Andre Sorrentino hopes to unseat incumbent Kevin Orelli by getting elected Tuesday as Huntington highway superintendent. He has plans to boost morale and make several changes to the Highway Department.
Asked about the quality of the roads in Huntington, he said, “I won’t be that guy that does paving at election-time only.” According to Sorrentino, in order to improve the roads throughout the town, “Everybody should work together; the county, the state, and the town.”
Sorrentino feels that in-house work can be done to save taxpayers money. While he acknowledges this cannot be done with large roads, Sorrentino feels that small residential streets such as David Court in Huntington Station, can be done by his team, in-house. “I know that the paving equipment that we have is small, but to do an area like that would be just fine…” He said. When it comes to prioritizing residential roadwork, he said, “Safety is the biggest part. If I go to a road that wasn’t on a list, and it’s unsafe,” Sorrentino stated, “…it’s getting addressed.”
In regard to allocating funds for the Highway Department, Sorrentino believes that a professional grant writer would also be helpful. He feels he has demonstrated his ability as director of General Services for the town. “I’m gonna go to every board meeting, and try and allocate for more money for my department,” he said.
Sorrentino said that the Highway Department needs exactly what General Services needed before he got there; team morale. “I believe it’s at an all- time low.” “I’ll work alongside you.” He added, “I’ll never tell someone to do something that I wouldn’t do myself.”
According to Sorrentino, when it comes to working for the town of Huntington, hard work is often overlooked. He said that many temporary workers are brought back a range of 3 to 10 summers in a row, but are never offered a permanent position. “These men and women haven’t been given the opportunity to prove how great they are, and how much they can do if you just give them a chance.” He feels that anyone who has proven themselves for 3 to 4 years as a temporary employee should be offered a job if selected to come back. “I believe in people, not politics,” Sorrentino said.
When asked if changing weather could be affecting the roads, Sorrentino noted that floods are partially responsible for the damage. He explained how there used to be a program ensuring routine maintenance of storm drains and catch basins. Sorrentino feels that cleaning them should be regimented; and plans to assemble a team to do the job. He also plans to add new drainage.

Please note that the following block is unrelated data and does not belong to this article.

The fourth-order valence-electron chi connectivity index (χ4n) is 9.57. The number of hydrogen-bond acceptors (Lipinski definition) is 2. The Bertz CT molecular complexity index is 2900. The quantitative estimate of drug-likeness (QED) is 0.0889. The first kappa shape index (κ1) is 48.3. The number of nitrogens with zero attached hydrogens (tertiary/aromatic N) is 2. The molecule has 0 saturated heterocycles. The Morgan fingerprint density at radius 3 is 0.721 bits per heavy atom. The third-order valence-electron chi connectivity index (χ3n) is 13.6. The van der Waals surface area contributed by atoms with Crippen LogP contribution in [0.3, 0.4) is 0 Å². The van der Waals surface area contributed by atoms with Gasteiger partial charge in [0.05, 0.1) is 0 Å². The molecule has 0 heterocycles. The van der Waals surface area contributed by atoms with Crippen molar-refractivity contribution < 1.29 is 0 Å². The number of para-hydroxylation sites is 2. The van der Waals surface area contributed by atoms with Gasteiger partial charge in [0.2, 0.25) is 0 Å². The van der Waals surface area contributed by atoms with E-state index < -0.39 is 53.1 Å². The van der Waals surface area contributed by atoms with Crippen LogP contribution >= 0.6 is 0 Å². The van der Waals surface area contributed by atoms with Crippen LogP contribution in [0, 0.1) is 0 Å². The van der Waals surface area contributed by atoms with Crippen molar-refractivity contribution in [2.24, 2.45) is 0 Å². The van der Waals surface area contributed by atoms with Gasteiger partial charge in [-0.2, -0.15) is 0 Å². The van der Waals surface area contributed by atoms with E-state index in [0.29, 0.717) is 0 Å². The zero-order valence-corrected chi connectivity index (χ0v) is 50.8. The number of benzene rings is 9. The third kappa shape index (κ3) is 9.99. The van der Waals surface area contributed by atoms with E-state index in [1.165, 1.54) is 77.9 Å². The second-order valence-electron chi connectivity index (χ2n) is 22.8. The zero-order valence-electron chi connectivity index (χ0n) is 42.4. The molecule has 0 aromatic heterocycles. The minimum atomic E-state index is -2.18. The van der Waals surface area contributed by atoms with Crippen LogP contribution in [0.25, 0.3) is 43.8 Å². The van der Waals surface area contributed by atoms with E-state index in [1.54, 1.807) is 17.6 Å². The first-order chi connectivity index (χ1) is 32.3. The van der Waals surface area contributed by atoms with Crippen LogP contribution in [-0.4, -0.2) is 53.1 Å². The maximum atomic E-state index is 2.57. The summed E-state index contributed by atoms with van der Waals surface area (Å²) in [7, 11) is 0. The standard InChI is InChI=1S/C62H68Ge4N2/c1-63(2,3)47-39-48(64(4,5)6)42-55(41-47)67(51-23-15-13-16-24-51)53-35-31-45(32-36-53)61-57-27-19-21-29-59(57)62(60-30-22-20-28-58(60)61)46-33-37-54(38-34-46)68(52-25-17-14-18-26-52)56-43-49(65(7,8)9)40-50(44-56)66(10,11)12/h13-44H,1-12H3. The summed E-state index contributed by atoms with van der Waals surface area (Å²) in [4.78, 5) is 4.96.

In addition to the damage caused by floods, Sorrentino claims that salt is also responsible. He said, “I know they used to use something called a 50/50 mix, which is sand and salt together. It’s a much better cleanup with salt, I agree, but the problem is, it just abuses the roads.” Although the mix would be more to clean up, he said, “We always had a sweeping program that was perfect. The sweepers went out 3 times a year…” He said, “At the end of the day, the sweepers will clean up that sand.” Sorrentino added that the sweepers would not only be removing sand, but also garbage, paper and other debris.
When asked why he is running for the position, Sorrentino said he has always been involved with the Highway Department. He said, “I’ve been an outside contractor for the highway department since I was 17, 18 years old; I’ve been involved some way, some shape or form.” He said, “I’ve basically been training for this position my whole life.”
Sorrentino discussed other changes that he would bring as superintendent. Regarding working with other departments he said, “I will always work together as one.”
Sorrentino plans to rid the Highway Department of the “old, retired military equipment.” He would remove all of the snow plowing equipment from those trucks, and place it on “…the garbage trucks that are sitting idle during snowstorms.”
Sorrentino said that these “Desert Storm” military vehicles were purchased by “Mr. Orelli’s deputy,” with the budget. He said, “I would say to outfit them, to make them work in the snow; they’re probably 20 to 30 thousand a piece; 20 thousand a piece to outfit them with snowplows.” Sorrentino added, “…you don’t take a military truck that’s made for the desert and plow snow with it.” He joked, “I would have taken that money, and put it back into some of these trucks that are falling apart. When they’re going down the road it looks like the Flintstones cars.”
Sorrentino said he has been working with heavy equipment since he was young, has owned a street sweeping business, and has been involved with cesspools, drainage, and paving. He also mentioned that he ran his own green yard waste facility. “Every aspect of the highway department, I’ve done; and that’s why I’d like to get elected.”
When asked what he can promise the people of Huntington, he promised to keep roads safe by providing “more maintenance than what we’ve seen in the past 3 and a half years.” He said, “I’ll always work alongside them.” Sorrentino promises to fight for more funding, and to deal with the town board on a regular basis. “I will be there every single day. I enjoy being part of my town; helping people. If I can help one person a day, I feel like I did something.”